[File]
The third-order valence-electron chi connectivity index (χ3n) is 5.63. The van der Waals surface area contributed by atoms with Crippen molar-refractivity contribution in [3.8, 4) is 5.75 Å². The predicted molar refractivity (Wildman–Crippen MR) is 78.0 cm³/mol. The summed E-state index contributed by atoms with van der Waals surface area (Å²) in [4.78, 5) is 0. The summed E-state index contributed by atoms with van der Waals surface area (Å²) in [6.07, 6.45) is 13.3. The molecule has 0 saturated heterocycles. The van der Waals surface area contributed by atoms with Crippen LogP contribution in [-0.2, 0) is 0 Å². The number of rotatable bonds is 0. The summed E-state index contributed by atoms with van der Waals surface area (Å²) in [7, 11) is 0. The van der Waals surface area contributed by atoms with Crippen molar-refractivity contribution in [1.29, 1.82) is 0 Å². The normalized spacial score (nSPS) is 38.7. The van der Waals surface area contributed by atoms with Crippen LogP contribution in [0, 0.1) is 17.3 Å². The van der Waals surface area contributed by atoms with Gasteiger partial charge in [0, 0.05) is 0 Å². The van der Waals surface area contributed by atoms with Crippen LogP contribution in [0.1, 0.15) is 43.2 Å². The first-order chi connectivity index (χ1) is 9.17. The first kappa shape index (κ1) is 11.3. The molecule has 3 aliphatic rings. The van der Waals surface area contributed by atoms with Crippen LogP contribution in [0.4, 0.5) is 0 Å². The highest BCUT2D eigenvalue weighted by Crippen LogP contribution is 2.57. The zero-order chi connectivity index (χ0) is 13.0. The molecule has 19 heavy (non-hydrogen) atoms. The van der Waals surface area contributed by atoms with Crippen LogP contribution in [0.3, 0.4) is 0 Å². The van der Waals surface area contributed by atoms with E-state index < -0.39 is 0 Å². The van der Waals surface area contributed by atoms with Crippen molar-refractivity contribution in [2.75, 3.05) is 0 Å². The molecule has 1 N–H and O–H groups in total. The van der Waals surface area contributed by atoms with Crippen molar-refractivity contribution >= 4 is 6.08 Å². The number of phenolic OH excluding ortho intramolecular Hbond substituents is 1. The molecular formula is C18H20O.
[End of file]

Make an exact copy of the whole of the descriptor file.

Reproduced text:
The third-order valence-electron chi connectivity index (χ3n) is 5.63. The van der Waals surface area contributed by atoms with Crippen molar-refractivity contribution in [3.8, 4) is 5.75 Å². The predicted molar refractivity (Wildman–Crippen MR) is 78.0 cm³/mol. The summed E-state index contributed by atoms with van der Waals surface area (Å²) in [4.78, 5) is 0. The summed E-state index contributed by atoms with van der Waals surface area (Å²) in [6.07, 6.45) is 13.3. The molecule has 0 saturated heterocycles. The van der Waals surface area contributed by atoms with Crippen LogP contribution in [-0.2, 0) is 0 Å². The number of rotatable bonds is 0. The summed E-state index contributed by atoms with van der Waals surface area (Å²) in [7, 11) is 0. The van der Waals surface area contributed by atoms with Crippen molar-refractivity contribution in [1.29, 1.82) is 0 Å². The normalized spacial score (nSPS) is 38.7. The van der Waals surface area contributed by atoms with Crippen LogP contribution in [0, 0.1) is 17.3 Å². The van der Waals surface area contributed by atoms with Gasteiger partial charge in [0, 0.05) is 0 Å². The van der Waals surface area contributed by atoms with Crippen LogP contribution in [0.1, 0.15) is 43.2 Å². The first-order chi connectivity index (χ1) is 9.17. The first kappa shape index (κ1) is 11.3. The molecule has 3 aliphatic rings. The van der Waals surface area contributed by atoms with Crippen LogP contribution in [0.4, 0.5) is 0 Å². The highest BCUT2D eigenvalue weighted by Crippen LogP contribution is 2.57. The zero-order chi connectivity index (χ0) is 13.0. The molecule has 19 heavy (non-hydrogen) atoms. The van der Waals surface area contributed by atoms with Crippen LogP contribution in [0.3, 0.4) is 0 Å². The van der Waals surface area contributed by atoms with E-state index < -0.39 is 0 Å². The van der Waals surface area contributed by atoms with Crippen molar-refractivity contribution in [2.75, 3.05) is 0 Å². The molecule has 1 N–H and O–H groups in total. The van der Waals surface area contributed by atoms with Crippen molar-refractivity contribution >= 4 is 6.08 Å². The number of phenolic OH excluding ortho intramolecular Hbond substituents is 1. The molecular formula is C18H20O.